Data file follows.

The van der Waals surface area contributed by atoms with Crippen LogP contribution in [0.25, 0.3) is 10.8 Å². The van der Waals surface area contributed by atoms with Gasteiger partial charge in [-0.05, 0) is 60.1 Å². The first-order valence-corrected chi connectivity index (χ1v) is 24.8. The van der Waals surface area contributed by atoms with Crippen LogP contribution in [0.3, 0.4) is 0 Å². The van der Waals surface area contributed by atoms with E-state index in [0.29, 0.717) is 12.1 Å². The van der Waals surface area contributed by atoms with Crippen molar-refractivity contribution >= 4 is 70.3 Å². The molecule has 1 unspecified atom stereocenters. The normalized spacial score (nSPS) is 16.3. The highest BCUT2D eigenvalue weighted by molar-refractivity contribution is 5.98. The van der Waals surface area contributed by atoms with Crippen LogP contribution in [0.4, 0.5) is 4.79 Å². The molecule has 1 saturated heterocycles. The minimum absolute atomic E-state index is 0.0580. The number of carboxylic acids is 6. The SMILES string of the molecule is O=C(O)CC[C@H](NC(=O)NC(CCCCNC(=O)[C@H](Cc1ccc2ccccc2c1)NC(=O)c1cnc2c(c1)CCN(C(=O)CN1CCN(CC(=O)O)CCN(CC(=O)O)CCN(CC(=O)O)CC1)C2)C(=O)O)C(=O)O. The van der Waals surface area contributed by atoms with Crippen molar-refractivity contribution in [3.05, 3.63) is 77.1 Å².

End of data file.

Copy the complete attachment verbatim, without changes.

The van der Waals surface area contributed by atoms with Crippen LogP contribution in [0.25, 0.3) is 10.8 Å². The van der Waals surface area contributed by atoms with Gasteiger partial charge in [-0.05, 0) is 60.1 Å². The first-order valence-corrected chi connectivity index (χ1v) is 24.8. The van der Waals surface area contributed by atoms with Crippen LogP contribution in [0.3, 0.4) is 0 Å². The van der Waals surface area contributed by atoms with E-state index in [0.29, 0.717) is 12.1 Å². The van der Waals surface area contributed by atoms with Crippen molar-refractivity contribution >= 4 is 70.3 Å². The molecule has 1 unspecified atom stereocenters. The normalized spacial score (nSPS) is 16.3. The highest BCUT2D eigenvalue weighted by molar-refractivity contribution is 5.98. The van der Waals surface area contributed by atoms with Crippen LogP contribution in [0.4, 0.5) is 4.79 Å². The molecule has 1 saturated heterocycles. The minimum absolute atomic E-state index is 0.0580. The number of carboxylic acids is 6. The SMILES string of the molecule is O=C(O)CC[C@H](NC(=O)NC(CCCCNC(=O)[C@H](Cc1ccc2ccccc2c1)NC(=O)c1cnc2c(c1)CCN(C(=O)CN1CCN(CC(=O)O)CCN(CC(=O)O)CCN(CC(=O)O)CC1)C2)C(=O)O)C(=O)O. The van der Waals surface area contributed by atoms with Crippen molar-refractivity contribution in [3.05, 3.63) is 77.1 Å².